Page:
'I can't believe I lost to these people': Andrew Yang ends presidential bid with emotional speech

Bernie Sanders, Pete Butttigieg and Amy Klobuchar take momentum into South Carolina and Nevada

Andrew Buncombe
Tuesday 11 February 2020 21:06 GMT
US Democratic debate: Andrew Yang on being the only candidate of colour in the democratic primary election race

Entrepreneur Andrew Yang is ending his presidential campaign, after a poor showing in the New Hampshire primary where Bernie Sanders, Pete Butttigieg and Amy Klobuchar looked set for a good night.

The 45-year-old millionaire, one of the few candidates of colour left among the top 10 or so Democrats in the race, had been counting on a strong showing in the Granite state, after managing to secure barely 1 per cent of supporters in the caucuses in Iowa a week ago.

But with early results in New Hampshire showing Mr Yang trailing badly, and with just 3 per cent of ballots next to his name, he let it be known he was suspending his campaign.

“I am a numbers guy,” Mr Yang told the Washington Post, before addressing supporters in the city of Manchester. “In most of these [upcoming] states, I’m not going to be at a threshold where I get delegates, which makes sticking around not necessarily helpful or productive in terms of furthering the goals of this campaign.”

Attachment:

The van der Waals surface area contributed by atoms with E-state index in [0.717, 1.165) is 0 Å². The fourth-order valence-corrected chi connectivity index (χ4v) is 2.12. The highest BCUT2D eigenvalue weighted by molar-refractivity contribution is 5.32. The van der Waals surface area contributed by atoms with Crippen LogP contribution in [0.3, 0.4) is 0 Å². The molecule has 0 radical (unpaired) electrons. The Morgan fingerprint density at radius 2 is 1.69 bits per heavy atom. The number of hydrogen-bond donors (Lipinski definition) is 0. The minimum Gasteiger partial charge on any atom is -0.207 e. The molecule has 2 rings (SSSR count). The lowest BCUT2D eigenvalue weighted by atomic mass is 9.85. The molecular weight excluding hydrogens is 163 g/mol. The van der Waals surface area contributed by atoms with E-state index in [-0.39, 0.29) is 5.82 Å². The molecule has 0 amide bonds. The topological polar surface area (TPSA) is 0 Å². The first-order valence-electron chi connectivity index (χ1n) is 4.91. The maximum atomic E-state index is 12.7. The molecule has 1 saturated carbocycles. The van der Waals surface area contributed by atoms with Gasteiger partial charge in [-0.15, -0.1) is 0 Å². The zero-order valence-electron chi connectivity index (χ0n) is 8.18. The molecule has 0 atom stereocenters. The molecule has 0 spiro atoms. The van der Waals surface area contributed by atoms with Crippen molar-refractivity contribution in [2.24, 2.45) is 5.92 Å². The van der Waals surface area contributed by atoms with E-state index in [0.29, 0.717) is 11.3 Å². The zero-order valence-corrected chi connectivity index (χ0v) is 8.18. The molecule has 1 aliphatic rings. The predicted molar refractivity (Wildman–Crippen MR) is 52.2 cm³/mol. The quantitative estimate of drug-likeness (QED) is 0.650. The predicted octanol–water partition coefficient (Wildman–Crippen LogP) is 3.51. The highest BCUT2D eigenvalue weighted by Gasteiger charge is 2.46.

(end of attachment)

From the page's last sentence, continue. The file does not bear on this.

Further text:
Mr Sanders, Mr Butttigieg and Ms Klobuchar were the candidates leaving New Hampshire with smiles on their faces.

Mr Yang, the Ivy League-educated son of Taiwanese immigrants, who was bidding to be the country’s first Asian-American president, launched his long-shot candidacy in 2017 as a virtual unknown.

His signature proposal, a universal basic income that would pay every American $1,000 a month, was his answer to the “fourth industrial revolution”.

Andrew Yang's latest campaign featuring his special needs child

“Donald Trump is not the cause of all our problems, and we’re making a mistake when we act like he is,” Mr Yang said at a Democratic debate on Friday.

Mr Yang had a small but vocal slice of supporters, which he often referred to as the “Yang Gang”, and which often claimed he was not given the same opportunities as other candidates to speak during the Democratic Party debates. Those candidates still in the race will now be vying for their support, no matter how modest their number.

During a debate in December, after Kamala Harris had dropped out but while Cory Booker was still contesting, he was asked how he felt about there being so little diversity among the candidates.

“It’s both an honour and disappointment to be the lone candidate of colour on the stage tonight,” he said.

“I miss Kamala, I miss Cory – although I think Cory will be back.”

Mr Yang lasted longer than many had expected, sticking in the race after senators and governors with much greater name recognition, and after initially self-funding his campaign.

In the end, he raised more money than most of his rivals, bringing in over $16m in the final quarter of last year. It was a bigger haul than all but the top four candidates – Bernie Sanders, Pete Buttigieg, Joe Biden and Elizabeth Warren.

Additional reporting Associated Press

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